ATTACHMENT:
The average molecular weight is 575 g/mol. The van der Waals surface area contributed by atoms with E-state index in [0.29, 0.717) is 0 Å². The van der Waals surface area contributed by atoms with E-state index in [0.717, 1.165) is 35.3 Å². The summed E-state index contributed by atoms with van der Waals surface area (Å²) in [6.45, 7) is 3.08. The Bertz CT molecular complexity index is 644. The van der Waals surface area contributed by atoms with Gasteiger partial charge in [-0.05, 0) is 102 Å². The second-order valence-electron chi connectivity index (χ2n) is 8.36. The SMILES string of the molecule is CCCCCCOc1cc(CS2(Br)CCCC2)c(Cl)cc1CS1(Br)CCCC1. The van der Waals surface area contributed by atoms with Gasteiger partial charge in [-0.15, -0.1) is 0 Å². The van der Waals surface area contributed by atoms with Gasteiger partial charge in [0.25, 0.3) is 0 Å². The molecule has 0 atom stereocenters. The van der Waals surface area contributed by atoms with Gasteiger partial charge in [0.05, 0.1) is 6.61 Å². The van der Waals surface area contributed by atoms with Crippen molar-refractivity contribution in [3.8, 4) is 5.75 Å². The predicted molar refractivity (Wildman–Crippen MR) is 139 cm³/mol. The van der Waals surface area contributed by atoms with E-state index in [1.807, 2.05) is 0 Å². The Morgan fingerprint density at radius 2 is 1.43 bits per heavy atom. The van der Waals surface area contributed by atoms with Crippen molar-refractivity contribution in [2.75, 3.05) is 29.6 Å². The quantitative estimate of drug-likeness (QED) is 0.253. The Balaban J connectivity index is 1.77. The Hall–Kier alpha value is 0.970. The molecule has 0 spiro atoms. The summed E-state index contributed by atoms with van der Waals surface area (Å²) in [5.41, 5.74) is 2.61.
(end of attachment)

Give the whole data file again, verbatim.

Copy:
The average molecular weight is 575 g/mol. The van der Waals surface area contributed by atoms with E-state index in [0.29, 0.717) is 0 Å². The van der Waals surface area contributed by atoms with E-state index in [0.717, 1.165) is 35.3 Å². The summed E-state index contributed by atoms with van der Waals surface area (Å²) in [6.45, 7) is 3.08. The Bertz CT molecular complexity index is 644. The van der Waals surface area contributed by atoms with Gasteiger partial charge in [-0.05, 0) is 102 Å². The second-order valence-electron chi connectivity index (χ2n) is 8.36. The SMILES string of the molecule is CCCCCCOc1cc(CS2(Br)CCCC2)c(Cl)cc1CS1(Br)CCCC1. The van der Waals surface area contributed by atoms with Gasteiger partial charge in [-0.15, -0.1) is 0 Å². The van der Waals surface area contributed by atoms with Gasteiger partial charge in [0.25, 0.3) is 0 Å². The molecule has 0 atom stereocenters. The van der Waals surface area contributed by atoms with Gasteiger partial charge in [0.05, 0.1) is 6.61 Å². The van der Waals surface area contributed by atoms with Crippen molar-refractivity contribution in [3.8, 4) is 5.75 Å². The predicted molar refractivity (Wildman–Crippen MR) is 139 cm³/mol. The van der Waals surface area contributed by atoms with E-state index in [1.807, 2.05) is 0 Å². The Morgan fingerprint density at radius 2 is 1.43 bits per heavy atom. The van der Waals surface area contributed by atoms with Crippen molar-refractivity contribution in [2.75, 3.05) is 29.6 Å². The quantitative estimate of drug-likeness (QED) is 0.253. The Balaban J connectivity index is 1.77. The Hall–Kier alpha value is 0.970. The molecule has 0 spiro atoms. The summed E-state index contributed by atoms with van der Waals surface area (Å²) in [5.41, 5.74) is 2.61.